Originally from Germany, Photographer, Sandy Dee, studied Photography in London before moving to San Jose, California where she runs stylized portrait workshops, and wrote the book “Posing like a Pro – The Photography Guide to Creating Your Best Portraits Ever!” We discovered Sandy – and how much she loves teaching and helping photographers discover new techniques – when she began tagging Rosco in her Instagram posts. Below, you’ll find excerpts from one of her recent blog posts explaining how her love for television influenced her colorful photographic lighting setups.
Like so many kids, I heard this a loooooot in my childhood: “Don’t watch so much TV!” My parents grew even more skeptical of my behavior when I would also study the TV magazines over and over. But that was the 90’s – we didn’t have internet, mobile phones, and IMDB trivia yet, so magazines were the only way to get more information about your favorite TV shows.
What my parents didn’t understand was that I never just watched a show. I was actively involved in the shows that I loved. I let myself get pulled into those shows by thinking about the writing, analyzing the lighting and the atmosphere and examining how it all combined to create the style, color scheme and overall feel of the show. What I found even more interesting was how the combination of all those design elements made ME feel. Years of analyzing my beloved TV shows influenced my photography. I didn’t want to be just a photographer. I wanted to tell stories – cinematic stories – and I am able to tell those stories in my work.
My latest inspiration was Riverdale on The CW, and I recommend that every portrait photographer watch it – at least ONE episode. Yes, it’s a show about teenagers, and maybe you won’t like the story, and you might not consider it to be “art,” but when you look a little closer, the stylistic devices in this show are simply stunning. It’s modern, yet slightly nostalgic. The kids meet up in the local 50’s diner and their wardrobe somehow reflects this time period without being noticeably “old-fashioned” – and the lighting is just amazing.
Needless to say, the moment I saw the promo images for the show I wanted to create something similar. I began by analyzing the “key ingredients” I would need to achieve a similar result. I didn’t have access to a diner or the same neon sign, so I had to somehow “fake” the look in my photo studio. All I needed was a wet sheet of plexiglass, some kind of sign to add some interest to my background and, most importantly, some colored gels for my lights.
For me, the best gels come inside Rosco’s Color Effects Filter Kit, which contains 15, thin, 12” x 12″ sheets for around $40. The durable sheets are easily wrapped around the reflector dishes on my strobe. Just make sure that you don’t use the modeling lights when shooting with gels. Turn them off and just use the strobe, otherwise, the very hot modeling light could damage your gels and your strobe.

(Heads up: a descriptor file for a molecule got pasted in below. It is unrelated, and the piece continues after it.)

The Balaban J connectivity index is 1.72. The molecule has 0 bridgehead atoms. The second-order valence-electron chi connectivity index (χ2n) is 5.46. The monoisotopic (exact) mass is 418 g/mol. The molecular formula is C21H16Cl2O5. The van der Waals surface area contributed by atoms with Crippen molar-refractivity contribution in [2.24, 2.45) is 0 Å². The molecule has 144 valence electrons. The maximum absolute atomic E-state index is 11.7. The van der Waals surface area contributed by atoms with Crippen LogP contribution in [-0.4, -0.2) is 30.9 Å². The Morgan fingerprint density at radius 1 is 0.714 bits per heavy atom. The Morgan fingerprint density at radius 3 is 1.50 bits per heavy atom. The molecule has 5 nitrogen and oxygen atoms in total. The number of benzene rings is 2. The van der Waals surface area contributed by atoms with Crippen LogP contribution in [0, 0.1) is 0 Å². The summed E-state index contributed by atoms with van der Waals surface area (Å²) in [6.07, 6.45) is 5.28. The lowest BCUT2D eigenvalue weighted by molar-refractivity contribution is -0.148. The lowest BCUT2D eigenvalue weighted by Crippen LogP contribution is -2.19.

I decided to use a Beauty Dish as my key light. I found a Beauty Dish controlled the light better than a soft box. I didn’t want my key light to accidentally brighten the background and “wash out” the colorful background lighting I’d be creating with my gels.
The diffusion material on the Beauty Dish not only provided a quick “fall off” (light to shadow) that only lit the upper body as seen in the original image, but it also made the light softer and therefore more flattering.
The quick fall off worked out great since the shot pretends to be lit from a regular ceiling light inside our “diner,” which would not light the whole body – just the hair and face. Overall, I wanted the shot to be pretty dark, so we metered for f/8 but I actually underexposed one stop and shot with f/9 (and ISO 100, 1/125s) so that our “diner” looked darker and therefore more realistic.
Once the setup was to my liking, the exciting part began – experimenting with all the different Rosco gels! For me, the original image was just for inspiration. I used it to really understand the lights, the pose, the set and so on.
I determined the colors needed in the image: blue for the “nighttime” feel, and some pink and orange for the glow from the “neon sign.” I began with two strobes behind the wet plexiglass that would shine slightly into the camera, one strobe had the nighttime blue gel and the other had the neon glow pink gel. The last ingredient was an orange gel placed over a flash on a boom stand that lit up the “Theater” sign from above. This made it look like the sign was actually lit up and appeared more realistic. From there, I developed the concept further with different color schemes.
If you were inspired by Sandy Dee’s use of color filters, follow her on Instagram – @sandyseyecatcher – and take her photo-tutorial course on Udemy: “Creative Photography Lighting – The Magic Of Color And Gels” where you will find even more instruction and more of her TV show inspired looks! If you’d like to explore the filters Sandy used to create these Riverdale-inspired images – visit the Rosco Color Effects Filter Kit webpage.